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Published: November 3rd 2020
It's almost a cliché to talk about the pandemic in ones blog. But sometimes you can't get around clichés. And so let's get it out of the way, yes my life too has been shaped in one way or another by Covid-19, and yes this blog is partially about it. But only partially. Only in the sense that a lot of my actions in the last year have been influenced by what was, and was not possible. In my case, I think I was rather lucky. A lot was possible. I could still travel to Germany, even during the height of the first wave. Not as a tourist, but as a lover. Many couples were separated by borders during this time, but not me. Germany and my country kept their borders open and so I could visit Jenni, and she could visit me.
But let's go back a little in time, to when Covid-19 wasn't called Covid-19 yet, but was still an unknown virus in Wuhan, China, which we all thought would blow over, like SARS and MERS did before. The time when I returned from Indonesia to celebrate Christmas at home, or actually with my sister in Switzerland, and
the world was still merry and bright.
My first stop, however, was Schwaebish Hall, the pretty little town which houses Jenni. And she welcomed me with a home made burger and fries! And what a burger it was, a feast! After my two month in Indonesia, she figured I might want something different than rice. Not that I do not love Indonesian food, but she was right. Something different was what I wanted. But there was more than just burgers, there was also a traditional Christmas market on the main square , and it was like stepping into some good old fashioned Christmas tale. We had mulled wine, and bratwurst and the lights were twinkling, and the darkness of a winter's day was a thing of beauty, because the fairy lights just made it feel cozy. It was lovely and seems like a life-time away.
Eventually I went home. And after two days, my mum and I drove down to Switzerland. If you are wondering why Jenni wasn't with me, for Jenni, Christmas is the busiest time of the year, she hardly has any time off from work during the festive season. Sad but true (she still had
Preparing the Christmas dinner
a nice Christmas with friends in town though, so no need to feel bad for her). Anyway, back to the story... Switzerland! We were hoping for a white Christmas in Suisse, but it was not to be, it was unseasonably warm. The only snow we saw was on the mountain tops. But it was still cozy, and we sang and drank and ate well, and there were open fires and long walks and lots of goodies!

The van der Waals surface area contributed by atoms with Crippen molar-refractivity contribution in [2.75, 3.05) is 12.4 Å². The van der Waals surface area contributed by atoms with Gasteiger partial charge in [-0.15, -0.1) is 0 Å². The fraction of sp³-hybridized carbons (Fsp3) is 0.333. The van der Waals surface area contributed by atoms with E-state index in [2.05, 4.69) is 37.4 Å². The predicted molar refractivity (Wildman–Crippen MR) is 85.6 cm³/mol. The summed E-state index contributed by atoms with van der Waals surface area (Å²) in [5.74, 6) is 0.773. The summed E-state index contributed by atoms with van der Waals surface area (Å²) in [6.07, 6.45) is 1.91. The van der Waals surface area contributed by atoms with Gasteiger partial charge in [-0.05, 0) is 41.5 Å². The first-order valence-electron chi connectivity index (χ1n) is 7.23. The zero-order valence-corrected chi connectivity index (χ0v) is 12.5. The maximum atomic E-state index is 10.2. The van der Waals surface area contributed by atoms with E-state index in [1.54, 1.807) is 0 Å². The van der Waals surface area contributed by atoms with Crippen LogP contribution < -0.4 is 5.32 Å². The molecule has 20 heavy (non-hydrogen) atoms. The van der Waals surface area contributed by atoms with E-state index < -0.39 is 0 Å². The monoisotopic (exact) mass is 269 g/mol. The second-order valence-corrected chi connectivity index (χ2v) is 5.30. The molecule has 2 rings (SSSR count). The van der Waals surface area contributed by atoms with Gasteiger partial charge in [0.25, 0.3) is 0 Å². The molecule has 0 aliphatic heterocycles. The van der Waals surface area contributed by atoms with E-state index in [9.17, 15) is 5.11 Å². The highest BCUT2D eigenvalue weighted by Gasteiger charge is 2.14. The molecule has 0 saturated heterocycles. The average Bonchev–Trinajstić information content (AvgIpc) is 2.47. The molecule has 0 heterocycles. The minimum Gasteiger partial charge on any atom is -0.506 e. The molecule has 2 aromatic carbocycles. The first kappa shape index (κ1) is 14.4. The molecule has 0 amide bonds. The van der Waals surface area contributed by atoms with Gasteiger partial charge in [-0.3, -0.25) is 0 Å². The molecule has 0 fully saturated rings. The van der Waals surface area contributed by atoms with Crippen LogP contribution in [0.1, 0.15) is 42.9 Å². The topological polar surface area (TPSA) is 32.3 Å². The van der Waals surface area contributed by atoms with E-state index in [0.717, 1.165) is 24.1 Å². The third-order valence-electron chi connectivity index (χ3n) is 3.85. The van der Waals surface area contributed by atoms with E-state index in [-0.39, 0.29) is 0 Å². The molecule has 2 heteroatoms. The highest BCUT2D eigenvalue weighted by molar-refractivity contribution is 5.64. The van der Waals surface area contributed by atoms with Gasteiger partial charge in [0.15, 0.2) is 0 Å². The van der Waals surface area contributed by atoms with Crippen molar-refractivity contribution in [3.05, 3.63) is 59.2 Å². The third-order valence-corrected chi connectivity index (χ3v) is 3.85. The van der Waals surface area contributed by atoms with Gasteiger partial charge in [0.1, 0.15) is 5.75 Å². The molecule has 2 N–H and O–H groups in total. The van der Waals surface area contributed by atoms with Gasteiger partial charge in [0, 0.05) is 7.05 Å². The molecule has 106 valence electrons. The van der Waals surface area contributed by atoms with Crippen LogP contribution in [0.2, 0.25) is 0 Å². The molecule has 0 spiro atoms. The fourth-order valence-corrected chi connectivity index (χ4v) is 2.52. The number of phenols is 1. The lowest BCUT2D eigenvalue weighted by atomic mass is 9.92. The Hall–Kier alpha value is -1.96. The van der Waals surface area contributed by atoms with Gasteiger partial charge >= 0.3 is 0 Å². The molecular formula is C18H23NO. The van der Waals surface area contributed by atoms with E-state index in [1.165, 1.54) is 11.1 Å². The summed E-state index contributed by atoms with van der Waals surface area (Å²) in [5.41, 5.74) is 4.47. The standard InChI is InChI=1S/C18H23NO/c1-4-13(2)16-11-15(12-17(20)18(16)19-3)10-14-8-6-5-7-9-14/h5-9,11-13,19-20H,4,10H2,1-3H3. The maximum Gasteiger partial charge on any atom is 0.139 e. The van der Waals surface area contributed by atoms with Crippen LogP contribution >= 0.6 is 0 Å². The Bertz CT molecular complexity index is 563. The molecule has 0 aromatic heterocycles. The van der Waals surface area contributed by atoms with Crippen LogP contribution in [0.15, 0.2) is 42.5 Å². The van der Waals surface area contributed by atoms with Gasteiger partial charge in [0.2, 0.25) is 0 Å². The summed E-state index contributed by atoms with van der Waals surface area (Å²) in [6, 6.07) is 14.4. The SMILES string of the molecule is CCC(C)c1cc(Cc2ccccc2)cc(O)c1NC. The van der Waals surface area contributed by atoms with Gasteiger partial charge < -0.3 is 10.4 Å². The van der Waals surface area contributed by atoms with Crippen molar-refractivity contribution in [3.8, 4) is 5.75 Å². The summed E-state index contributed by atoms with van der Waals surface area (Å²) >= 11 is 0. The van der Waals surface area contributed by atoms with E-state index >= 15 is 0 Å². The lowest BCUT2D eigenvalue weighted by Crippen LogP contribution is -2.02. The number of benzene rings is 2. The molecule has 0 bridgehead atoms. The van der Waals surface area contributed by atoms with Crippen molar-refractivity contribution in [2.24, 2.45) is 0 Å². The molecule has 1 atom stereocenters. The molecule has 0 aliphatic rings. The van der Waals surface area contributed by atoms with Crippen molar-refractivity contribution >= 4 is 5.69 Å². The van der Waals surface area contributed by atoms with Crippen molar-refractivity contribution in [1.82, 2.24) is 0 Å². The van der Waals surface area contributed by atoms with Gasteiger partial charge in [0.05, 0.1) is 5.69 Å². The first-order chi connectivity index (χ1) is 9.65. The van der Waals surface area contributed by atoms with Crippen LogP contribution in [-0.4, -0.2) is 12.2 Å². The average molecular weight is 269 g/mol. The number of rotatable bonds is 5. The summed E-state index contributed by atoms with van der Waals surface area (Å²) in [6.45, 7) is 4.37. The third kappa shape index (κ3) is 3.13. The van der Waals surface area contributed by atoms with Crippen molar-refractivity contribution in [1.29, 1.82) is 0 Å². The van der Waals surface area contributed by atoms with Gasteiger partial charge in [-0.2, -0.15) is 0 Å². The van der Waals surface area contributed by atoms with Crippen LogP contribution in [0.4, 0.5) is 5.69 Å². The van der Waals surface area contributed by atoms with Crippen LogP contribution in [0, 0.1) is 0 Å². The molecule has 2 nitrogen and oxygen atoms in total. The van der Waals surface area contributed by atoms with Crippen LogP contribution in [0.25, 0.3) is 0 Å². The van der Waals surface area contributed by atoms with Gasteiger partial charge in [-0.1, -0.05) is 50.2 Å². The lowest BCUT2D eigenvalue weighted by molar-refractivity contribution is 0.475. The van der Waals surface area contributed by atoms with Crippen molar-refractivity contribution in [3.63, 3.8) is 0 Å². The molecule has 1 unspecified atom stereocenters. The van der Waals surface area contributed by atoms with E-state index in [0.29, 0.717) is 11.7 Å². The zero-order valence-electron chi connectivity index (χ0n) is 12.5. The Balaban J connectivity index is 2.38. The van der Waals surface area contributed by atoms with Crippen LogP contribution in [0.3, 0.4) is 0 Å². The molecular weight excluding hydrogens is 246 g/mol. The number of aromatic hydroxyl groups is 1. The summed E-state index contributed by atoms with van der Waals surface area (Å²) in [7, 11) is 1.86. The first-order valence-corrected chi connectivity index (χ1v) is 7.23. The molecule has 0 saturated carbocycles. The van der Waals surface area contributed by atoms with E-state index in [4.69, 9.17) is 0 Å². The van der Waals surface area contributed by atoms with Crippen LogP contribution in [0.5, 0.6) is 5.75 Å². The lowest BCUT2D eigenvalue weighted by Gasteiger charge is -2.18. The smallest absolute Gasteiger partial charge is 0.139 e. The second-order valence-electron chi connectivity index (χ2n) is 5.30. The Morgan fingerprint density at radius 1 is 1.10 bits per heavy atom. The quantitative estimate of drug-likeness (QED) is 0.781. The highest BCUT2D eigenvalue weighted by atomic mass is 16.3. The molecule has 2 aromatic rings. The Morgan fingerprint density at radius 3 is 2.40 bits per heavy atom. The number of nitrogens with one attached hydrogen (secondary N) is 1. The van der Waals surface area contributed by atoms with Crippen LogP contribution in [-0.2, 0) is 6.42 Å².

A new year arrived with a flash and a bang as always, and before long we were back home again. Jenni dropped by for a few days, and went up to Groningen with me, where I was screening for a trial. Because money needed to come in, and as you all know, that means another medical trial. I got the job, but before it started I went back to Switzerland once again with my mum, but this time to ski. Unfortunately my mother's first prosthetic hip had started to play up. It is around 35 years old, so it has done quite well. But now she was in pain. She did little skiing, because it was too painful, and she felt unsure on
the slopes. But she tried an hour here and there. Not sure if it was great for the hip, but it was good for her soul. The rest of us headed up every day, despite a few blizzards sweeping through the mountains. There is nothing like skiing in a snow storm!
With that over and done with, we returned home once again. I had planned my trial so I could be home for an operation my mum had to undergo. Not for the hip, but for another issue. Alas, as happens, the operation was postponed... right to the time I would be doing my trial! Luckily my sister could come during this period. The operation itself went fine, but the aftermath not so. To keep things short, after three weeks, she had to have another emergency operation because of complications from the first operation. By this time I was home. And, not to keep you in suspense, it had a good ending. After the second operation, she recovered very fast.
This is where Covid-19 really came into play, because by now it had got a name and it was causing havoc around Europe. When I visited my mother
Sitting at the open fire
in the hospital the first day, the restaurant was still open, but Jenni, who had come to stay with me during this time, was not allowed to come with me to the ward. The second time, the restaurant was closed, and when my mother left the hospital on day three, our country had gone into lockdown. That's how quick it can go. We called it a lockdown 'light' here though. And I suppose it was light. Apart from Sweden, I think we had the lightest lockdown measures in place in Europe.
Personally I noticed very little. Out on the country side there is enough space to walk, without having to worry about social distancing rules. And folk around here are better at keeping to the rules anyway. And I got lucky in several ways. I spoke about the border with Germany remaining open already, but I was lucky with my trial as well. Right after I finished my trial, the clinic closed. No more trials for the time being!
My life during this pandemic has been remarkably similar to my life before the pandemic. I have been busy around the garden and the house, nothing new there. I
Teagan playing some computer game
visited Jenni, we went to a few sights, like Rothenburg ob der Tauber, which I suspect would be like Disneyland under normal times, but now was nicely tourist free and very pleasant. We made forest walks and strolled around meadows and rivers. Jenni visited me after, and was set straight to work! No holiday for her! She had to help me open the pool, and prune trees. I'm surprised she still loves me!!